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Low Red Blood Cell Count

Posted Oct 04 2009 11:13pm
Nurse Amy, whom I think is awesome, was my nurse yesterday.

I got Easy Chemo as planned, but in addition I also got an Aranesp injection to boost my red blood cell (hemoglobin) count. My HGB was 9.8 when it should be 12 to 15.5. When Nurse Amy came over with the injection, I thought she was trying to give me the Neulasta injection, which should not happen till next Friday. She explained that we need to boost my red blood cell count. She also gave me a printout of my lab results, which was super cool not that I know how to interpret the 30+ things on the printout.

Aranesp comes with a pretty nice handout. Nurse Amy also talked about how I ought to be eating things that will boost my iron. So on the way home I stopped at a Harris Teeter and got liver. I really like liver!

I have seen Dr Reidel eleven times. One time was when we met for my "second opinion" to review my case and switch me over to Duke. Ten times were for chemo; and eight of those times, I first got a nice long satisfying chat with some random oncology resident who was assisting him. These residents asked a million questions and recorded my answers and all my side effects and passed along the high points to the doctor. (I never realized till now how satisfying it is when someone writes down everything you say!) I know either they or he filtered my info because Dr Reidel would later come in and focus on the important one every week.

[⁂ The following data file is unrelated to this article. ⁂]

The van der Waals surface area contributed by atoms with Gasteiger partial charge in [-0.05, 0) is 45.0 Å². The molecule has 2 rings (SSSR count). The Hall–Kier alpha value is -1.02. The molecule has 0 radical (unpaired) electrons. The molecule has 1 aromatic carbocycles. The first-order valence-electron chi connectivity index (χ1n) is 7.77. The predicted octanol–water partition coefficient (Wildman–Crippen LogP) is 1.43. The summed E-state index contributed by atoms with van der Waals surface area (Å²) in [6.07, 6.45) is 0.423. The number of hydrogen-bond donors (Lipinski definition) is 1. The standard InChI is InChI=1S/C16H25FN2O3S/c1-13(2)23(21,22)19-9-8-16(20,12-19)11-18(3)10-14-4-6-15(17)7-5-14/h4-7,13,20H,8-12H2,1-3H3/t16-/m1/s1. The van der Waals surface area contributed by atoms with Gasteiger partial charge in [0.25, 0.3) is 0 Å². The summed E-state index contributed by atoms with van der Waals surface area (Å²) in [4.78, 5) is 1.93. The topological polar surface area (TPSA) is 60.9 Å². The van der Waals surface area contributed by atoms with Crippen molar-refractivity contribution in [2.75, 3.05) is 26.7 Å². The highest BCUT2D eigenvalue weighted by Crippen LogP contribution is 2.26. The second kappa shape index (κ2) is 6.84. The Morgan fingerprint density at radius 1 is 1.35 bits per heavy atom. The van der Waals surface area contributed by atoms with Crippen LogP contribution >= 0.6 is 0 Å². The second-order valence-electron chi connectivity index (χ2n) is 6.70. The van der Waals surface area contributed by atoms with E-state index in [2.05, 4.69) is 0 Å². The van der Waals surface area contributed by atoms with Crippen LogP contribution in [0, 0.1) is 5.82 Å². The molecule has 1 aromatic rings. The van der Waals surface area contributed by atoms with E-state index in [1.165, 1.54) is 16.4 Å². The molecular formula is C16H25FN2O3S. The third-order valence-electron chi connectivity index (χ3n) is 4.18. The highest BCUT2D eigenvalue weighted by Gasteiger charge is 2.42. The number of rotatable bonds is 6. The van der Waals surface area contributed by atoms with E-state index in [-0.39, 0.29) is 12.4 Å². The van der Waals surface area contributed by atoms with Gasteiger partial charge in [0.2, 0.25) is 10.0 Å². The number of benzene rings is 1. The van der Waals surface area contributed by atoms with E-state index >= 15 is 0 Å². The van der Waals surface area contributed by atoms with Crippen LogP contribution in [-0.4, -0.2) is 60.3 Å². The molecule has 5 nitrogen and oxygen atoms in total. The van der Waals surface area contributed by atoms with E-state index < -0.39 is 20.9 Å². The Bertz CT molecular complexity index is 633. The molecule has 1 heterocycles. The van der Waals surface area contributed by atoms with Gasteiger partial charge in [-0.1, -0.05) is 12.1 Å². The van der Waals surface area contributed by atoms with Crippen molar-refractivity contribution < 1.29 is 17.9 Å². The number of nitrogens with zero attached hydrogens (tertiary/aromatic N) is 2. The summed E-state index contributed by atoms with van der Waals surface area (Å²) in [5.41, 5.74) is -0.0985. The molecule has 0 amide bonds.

The last two visits, however, there has been no resident to chat with. I really miss that! And Dr Reidel does not want to chat. He asks for what's most pressing. As he left the exam room yesterday, I felt vaguely disappointed and unfulfilled. It wasn't till much later that I realized how much I miss his parade of residents.

Ho, but later on, I got plenty of chatting! (People always say be careful what you wish for.) In the treatment room, I sat next to a lovely couple (Chris and Eva ) and chatted with them almost the entire time I was there. He was a "biological" patient -- not a chemo patient -- and she was crocheting and keeping him company. They live like three miles from me!  They sure helped make the time fly by.

Usually, my neighbors in the treatment room simply nod a friendly hello and then ignore me for the rest of the time. That is okay, too, because I bring a book, and my rosary, and my Tetris and just totally entertain myself.
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